This session examines the ways that materials produce meaning in the diverse field of postwar modernist arts production in Europe. Its particular focus is the negotiations between individual and collective artistic practitioners, their materials and techniques, and the foundation processes of European postwar reconstruction in the 1950s and 1960s: the aftermath and repression of World War II; technological modernization; the construction of pan-European or transnational styles in the arts amid the postwar constitution of national identities (with France the central case- study) and a nascent notion of ‘Europe’; decolonization; and political mobilization in and around 1968.
We consider how these issues became legible as material and immaterial aesthetic phenomena. Our particular interest is in the slippages and elisions between domains, whether the realm of aesthetics, philosophy, politics or the fabric of life in urban and industrialized environments. In tandem, moving past the emphasis on the transatlantic relationship and a profoundly asymmetrical understanding of the artistic relationship between Europe and the United States, we propose a more fluid, dialogic and reciprocal set of transnational artistic and political linkages, including a significant relationship with China, at the same time as productively re- conceptualizing the legacies of the avant-gardes and the complex transition to a neo-avant-garde understanding of culture in Europe.
Each paper takes a singular instance of artistic production in order to investigate the broader valences of materials and their contextual, discursive implications in the material, political environment of national and transnational concerns. From the liquid substances of paint, wood stain and tar in the case of the French painter Pierre Soulages, to the sonic and visual abstraction of Le Corbusier, Edgar Varèse and Iannis Xenakis’ Poème éléctronique at the World’s Fair in Brussels in 1958, the materials of theatre and performance practices in France during the ‘long sixties’, and the production of Maoist-inflected silk-screen posters during the ‘events’ of Mai ’68, this session proposes venturing into a postwar world where art’s media and materials were subject to profound pressures and in turn yielded new propositions for modernism.
Chairs: Natalie Adamson, St Andrews, and Noit Banai, Tufts University
Imagination and Materiality in the Paintwork of Pierre Soulages
Natalie Adamson, St Andrews
This paper addresses the conceptual potential of a theory and practice of material imagination in the work of the French artist Pierre Soulages (b.1919-), as a means by which we discern the lineaments of a specifically European emphasis on materiality in postwar art. Further, a new framework for understanding the complex network of affinities and conflicts between national (French and American) and transnational (European and American) identities and artistic practice emerges when the materials and techniques of a specific practice are analysed in relation to a historical and multi-tiered conceptual architecture.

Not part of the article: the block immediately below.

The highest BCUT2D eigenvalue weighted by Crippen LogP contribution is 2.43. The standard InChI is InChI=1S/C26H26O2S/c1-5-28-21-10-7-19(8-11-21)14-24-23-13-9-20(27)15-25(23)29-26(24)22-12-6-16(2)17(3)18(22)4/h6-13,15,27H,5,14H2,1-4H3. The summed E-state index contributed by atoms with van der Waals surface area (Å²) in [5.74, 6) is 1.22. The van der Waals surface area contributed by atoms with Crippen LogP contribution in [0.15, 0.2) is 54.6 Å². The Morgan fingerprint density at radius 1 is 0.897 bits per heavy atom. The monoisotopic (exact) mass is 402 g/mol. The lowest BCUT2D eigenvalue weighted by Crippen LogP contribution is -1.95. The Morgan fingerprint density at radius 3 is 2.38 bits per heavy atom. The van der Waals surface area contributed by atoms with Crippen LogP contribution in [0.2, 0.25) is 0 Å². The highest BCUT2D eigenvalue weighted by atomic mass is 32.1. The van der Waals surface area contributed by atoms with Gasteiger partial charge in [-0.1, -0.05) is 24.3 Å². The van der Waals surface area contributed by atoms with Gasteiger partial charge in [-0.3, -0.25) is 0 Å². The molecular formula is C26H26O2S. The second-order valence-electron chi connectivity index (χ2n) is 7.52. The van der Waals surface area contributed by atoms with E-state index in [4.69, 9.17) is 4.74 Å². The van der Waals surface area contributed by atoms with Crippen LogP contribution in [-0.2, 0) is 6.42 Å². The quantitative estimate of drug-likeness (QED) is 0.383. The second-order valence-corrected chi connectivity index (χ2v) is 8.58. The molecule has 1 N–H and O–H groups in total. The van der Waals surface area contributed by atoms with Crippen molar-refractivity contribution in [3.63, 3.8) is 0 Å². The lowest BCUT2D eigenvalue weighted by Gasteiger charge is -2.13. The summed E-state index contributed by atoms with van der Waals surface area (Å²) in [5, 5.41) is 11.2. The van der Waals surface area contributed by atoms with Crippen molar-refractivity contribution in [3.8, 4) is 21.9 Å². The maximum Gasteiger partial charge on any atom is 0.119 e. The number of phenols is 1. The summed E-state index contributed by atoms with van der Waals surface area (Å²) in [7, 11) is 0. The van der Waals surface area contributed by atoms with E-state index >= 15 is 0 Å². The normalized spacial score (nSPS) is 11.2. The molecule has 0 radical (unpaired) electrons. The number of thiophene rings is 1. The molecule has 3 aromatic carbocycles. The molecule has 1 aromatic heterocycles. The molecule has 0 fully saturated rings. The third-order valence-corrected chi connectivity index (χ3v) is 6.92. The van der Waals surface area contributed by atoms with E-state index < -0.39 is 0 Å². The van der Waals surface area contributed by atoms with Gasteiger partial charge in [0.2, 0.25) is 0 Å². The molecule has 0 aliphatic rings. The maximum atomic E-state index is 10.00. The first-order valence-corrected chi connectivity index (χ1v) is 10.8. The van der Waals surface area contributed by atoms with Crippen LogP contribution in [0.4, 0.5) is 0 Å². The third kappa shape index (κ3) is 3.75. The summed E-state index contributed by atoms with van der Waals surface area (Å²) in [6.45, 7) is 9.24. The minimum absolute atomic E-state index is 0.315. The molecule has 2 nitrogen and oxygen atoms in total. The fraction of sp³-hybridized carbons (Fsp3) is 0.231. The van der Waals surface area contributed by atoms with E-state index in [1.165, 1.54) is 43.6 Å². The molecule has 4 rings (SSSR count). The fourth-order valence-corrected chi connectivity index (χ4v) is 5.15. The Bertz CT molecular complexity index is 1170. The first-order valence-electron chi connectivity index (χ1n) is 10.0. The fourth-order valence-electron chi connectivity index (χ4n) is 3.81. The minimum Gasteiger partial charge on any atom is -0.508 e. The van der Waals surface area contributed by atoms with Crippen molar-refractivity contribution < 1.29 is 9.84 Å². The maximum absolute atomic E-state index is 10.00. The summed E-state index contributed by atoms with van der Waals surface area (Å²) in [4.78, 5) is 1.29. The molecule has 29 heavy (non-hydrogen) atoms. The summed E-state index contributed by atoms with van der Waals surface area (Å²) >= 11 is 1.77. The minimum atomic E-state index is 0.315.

Till now, historians have focused on the parallels between the philosopher Gaston Bachelard’s ideas and the ostentatiously materialist surfaces of Jean Dubuffet’s paintings as an indication of Bachelard’s importance for the analysis of postwar French art. In an instructive contrast to the Dubuffet-Bachelard connection, the direct impact of Bachelard’s suggestive analysis of matière and the productive capacities of the imagination will here be explored in relation to Soulages’ darkly coloured, roughened, abstract paintings on canvas, bedsheets, paper, glass, and later plastic, using oils, charcoal, brou de noix (walnut stain), tar and acrylics, applied with a diverse utensil set of house-painting brushes and hand-fabricated tools. An initial catalyst for my analysis is found in the participation of Soulages in the group exhibition entitled Prises de terre, organised in Paris by the Revolutionary Surrealists in 1948 upon Bachelardian principles. More broadly, Soulages’ work negotiates the two dominant paradigms for postwar abstract art – the constructivist legacy of art concrèt and its flat-plane, geometric conjugations of forms vs. the subjective and spontaneous lyricism of gestural painting which engages the heritage of Surrealist automatism and variant forms of expressionism. In doing so, Soulages has formulated a complex theory of creative practice which is both aleatory and deliberate in its experimentation with the tradition-bound medium of paint, surface and the tools of application.
Moreover, I will argue that Soulages’ and Bachelard’s theories of creativity posit an imaginative will or drive which is submissive to the imperatives of experience and sympathetic intuition, and refuses the divide between subject and object. In the case-study of Soulages, which may usefully be taken as emblematic for the particular problems facing postwar European painting, the hoped-for outcome is an authentic form of modernist materialism in paint which is reducible neither to transcendent formalism or primal, mythic baseness.
A Synthesis of the Arts, a Dissonant Politics : The Philips Pavilion and the Materialization of Europe
Noit Banai, Tufts University
Perhaps the most iconic symbol of the pan- European World’s Fair in Brussels (Expo ’58) is The Atomium, a structure built by architects André and Jean Polak, which became the veritable image of the celebratory collaboration between science and technology in the formation of Europe. In contrast to this dominant and uncritical representation of the relation between Europe’s cultural and political production, this paper examines another seminal building that was constructed for Expo ’58 –The Phillips Pavilion –and the vexed intersections between its materials and meanings and the processes of technological modernization, decolonization, and repression of World War II, which were foundational for European post-war reconstruction.